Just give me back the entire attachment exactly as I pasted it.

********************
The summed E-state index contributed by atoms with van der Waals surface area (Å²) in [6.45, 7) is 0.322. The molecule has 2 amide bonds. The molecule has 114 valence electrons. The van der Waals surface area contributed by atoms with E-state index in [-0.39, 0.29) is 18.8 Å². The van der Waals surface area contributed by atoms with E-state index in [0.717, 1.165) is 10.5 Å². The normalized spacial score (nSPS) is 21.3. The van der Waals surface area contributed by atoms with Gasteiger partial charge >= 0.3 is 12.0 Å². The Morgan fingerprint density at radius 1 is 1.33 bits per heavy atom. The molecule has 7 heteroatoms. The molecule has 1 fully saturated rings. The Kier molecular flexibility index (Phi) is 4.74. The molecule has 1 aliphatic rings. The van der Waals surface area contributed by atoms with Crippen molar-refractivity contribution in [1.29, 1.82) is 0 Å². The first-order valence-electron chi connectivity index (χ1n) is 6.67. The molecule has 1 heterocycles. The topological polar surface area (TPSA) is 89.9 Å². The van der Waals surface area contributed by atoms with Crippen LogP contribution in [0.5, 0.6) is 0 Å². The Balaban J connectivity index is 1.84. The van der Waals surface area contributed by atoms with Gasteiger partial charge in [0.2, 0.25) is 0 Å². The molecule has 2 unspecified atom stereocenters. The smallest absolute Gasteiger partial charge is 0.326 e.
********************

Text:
The summed E-state index contributed by atoms with van der Waals surface area (Å²) in [6.45, 7) is 0.322. The molecule has 2 amide bonds. The molecule has 114 valence electrons. The van der Waals surface area contributed by atoms with E-state index in [-0.39, 0.29) is 18.8 Å². The van der Waals surface area contributed by atoms with E-state index in [0.717, 1.165) is 10.5 Å². The normalized spacial score (nSPS) is 21.3. The van der Waals surface area contributed by atoms with Gasteiger partial charge >= 0.3 is 12.0 Å². The Morgan fingerprint density at radius 1 is 1.33 bits per heavy atom. The molecule has 7 heteroatoms. The molecule has 1 fully saturated rings. The Kier molecular flexibility index (Phi) is 4.74. The molecule has 1 aliphatic rings. The van der Waals surface area contributed by atoms with Crippen molar-refractivity contribution in [1.29, 1.82) is 0 Å². The first-order valence-electron chi connectivity index (χ1n) is 6.67. The molecule has 1 heterocycles. The topological polar surface area (TPSA) is 89.9 Å². The van der Waals surface area contributed by atoms with Crippen LogP contribution in [0.5, 0.6) is 0 Å². The Balaban J connectivity index is 1.84. The van der Waals surface area contributed by atoms with Gasteiger partial charge in [0.2, 0.25) is 0 Å². The molecule has 2 unspecified atom stereocenters. The smallest absolute Gasteiger partial charge is 0.326 e.